Sea History 015 - Autumn 1979

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enroute she arrived safely in Gibraltar on December 20, and passed the winter in a very protected berth courtesy of the Royal Navy. Extracts from Michael Creamer's log of this passage were published in SEA HISTORY 13. All through the winter and spring, negotiations with one company after another dragged on for the tow across Atlantic, and money had to be borrowed to pay for it. Finally on June 25 Elissa departed Gibraltar under tow by the· Panamanian tug Polar 901. This large oceangoing tug, of the size sent out to fetch sick supertankers, was on its way back to Houston from the Persian Gulf. Elissa was absolutley dwarfed by this behemoth and the procession rather resembled a fat man with a toy poodle on a leash. The passage took over 26 days, and was reported to be as flat as a millpond in welcome contrast to the Mediterranean leg. The ship arrived July 20, and a celebration with flags and bands and crowds was held on August 4 with the unofficial theme of "the emperor's new clothes"-and we got away with it! A good time was had by all, nobody fell in the water, nobody threw fruit and all the speeches were short. Here is mine: Speech delivered at Elissa Celebration August 4, 1979 I have been asked to describe the ship a little to you. I can do this very precisely, but being told what cannot convey the how or why of it. Very little you will see aboard does not require work or change. So I must call upon you to see through rust and rot, the scars of battle with the elements, with time, with neglect. See her with a bright wood rail contrasted with her hull, telling you there's not a straight plate in her. See her with every piece of her gear ready to work, for there is nothing in her without some purpose to it. See her with her masts in, yards crossed and rigging set up, making a strong and delicate sculpture of line and space. This is one of the very special objects on the face of the earth . The men who built her never heard of planned obsolescence. Then you built something the best you knew how, and it was considered none too good! She represents an artistry that goes far beyond just making do, and in this she communicates a level of caring that somehow gives confidence to her people. The greatest recorder of the sea, Joseph Conrad, was master in a ship very much like this one, and best summed up his feelings about her in a single line: "It is good to be in a world in which she has her being." w SEA HISTORY, FALL 1979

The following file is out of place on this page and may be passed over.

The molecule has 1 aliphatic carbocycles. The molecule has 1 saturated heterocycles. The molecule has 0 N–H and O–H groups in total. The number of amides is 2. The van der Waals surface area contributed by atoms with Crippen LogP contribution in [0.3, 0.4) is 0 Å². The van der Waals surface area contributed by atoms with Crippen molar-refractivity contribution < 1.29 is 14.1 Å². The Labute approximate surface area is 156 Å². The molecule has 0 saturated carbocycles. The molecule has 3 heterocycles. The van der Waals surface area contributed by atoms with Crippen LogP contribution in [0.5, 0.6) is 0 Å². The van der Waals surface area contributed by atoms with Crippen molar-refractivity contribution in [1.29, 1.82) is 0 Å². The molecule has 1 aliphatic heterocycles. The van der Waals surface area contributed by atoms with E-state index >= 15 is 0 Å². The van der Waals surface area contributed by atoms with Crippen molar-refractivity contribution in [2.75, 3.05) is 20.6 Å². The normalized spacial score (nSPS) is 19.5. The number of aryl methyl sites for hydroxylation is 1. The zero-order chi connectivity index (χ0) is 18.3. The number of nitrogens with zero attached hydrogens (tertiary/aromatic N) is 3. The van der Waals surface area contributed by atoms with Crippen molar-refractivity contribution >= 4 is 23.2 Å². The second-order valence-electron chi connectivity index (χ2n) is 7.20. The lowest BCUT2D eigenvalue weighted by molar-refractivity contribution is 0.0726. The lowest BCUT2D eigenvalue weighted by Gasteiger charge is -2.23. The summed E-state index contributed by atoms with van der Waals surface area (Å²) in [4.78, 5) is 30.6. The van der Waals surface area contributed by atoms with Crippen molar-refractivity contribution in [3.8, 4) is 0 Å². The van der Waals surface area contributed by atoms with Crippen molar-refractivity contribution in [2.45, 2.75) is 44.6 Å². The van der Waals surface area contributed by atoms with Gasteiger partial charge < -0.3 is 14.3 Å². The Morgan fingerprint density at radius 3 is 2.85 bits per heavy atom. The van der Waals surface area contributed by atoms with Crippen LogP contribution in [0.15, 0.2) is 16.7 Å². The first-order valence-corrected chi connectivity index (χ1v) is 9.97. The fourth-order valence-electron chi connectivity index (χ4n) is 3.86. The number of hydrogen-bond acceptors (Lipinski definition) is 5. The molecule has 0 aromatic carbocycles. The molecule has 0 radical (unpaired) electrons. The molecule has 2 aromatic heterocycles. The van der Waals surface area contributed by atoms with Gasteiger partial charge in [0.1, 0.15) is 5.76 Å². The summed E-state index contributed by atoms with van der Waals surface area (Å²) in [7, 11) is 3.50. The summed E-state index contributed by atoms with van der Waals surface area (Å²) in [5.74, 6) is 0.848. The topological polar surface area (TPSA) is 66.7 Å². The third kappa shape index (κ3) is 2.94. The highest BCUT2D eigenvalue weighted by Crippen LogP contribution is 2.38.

From Here Forward The cost of fully restoring Elissa and making her fit/or sea is estimated at $1 million. While this report was at the printer's, Elissa received a $500, 000 grant from the Interior Department's Maritime Heritage Fund, set up last year as result of a campaign organized and led by the National Maritime Historical Society. The Moody Foundation has made a grant of $250,000 to meet half the required matching sum of $500, 000, leaving $250, 000 still to be raised-a campaign in which the NMHS invites everyone to participate. A grant of $27, 500 has been made from the Maritime Heritage Fund through the National Trust for Historic Preservation for studies to be conducted with the US Coast Guard to make it practicable to get the ship to sea with young people in crew. Sea experience training has been gravely hampered by existing regulations which are simply not workable with large sailing ships. The US Coast Guard's own training bark Eagle does not meet these standards which are, however, applied to other vessels. The need for revised regulations is recognized by the Coast Guard and the results of these studies should be of great help to all who are concerned with sail training. For the Elissa, in Mr. Rybka 's words, it is to be hoped that through these studies a sea training program/or the Elissa will not founder "on the shoals of bureaucratic paperwork. "-ED.

Sea-worn but sound after her stormy tow through the Mediterranean, Elissa lies in the Royal Dockyard, Gibraltar, January 1979. Photo: Michael Creamer.

"It is good to be in a world in which she has her being. " "Don't wait for your ship to come in, swim out after it. " The Elissa arrives in Galveston for a triumphal return, August 4.

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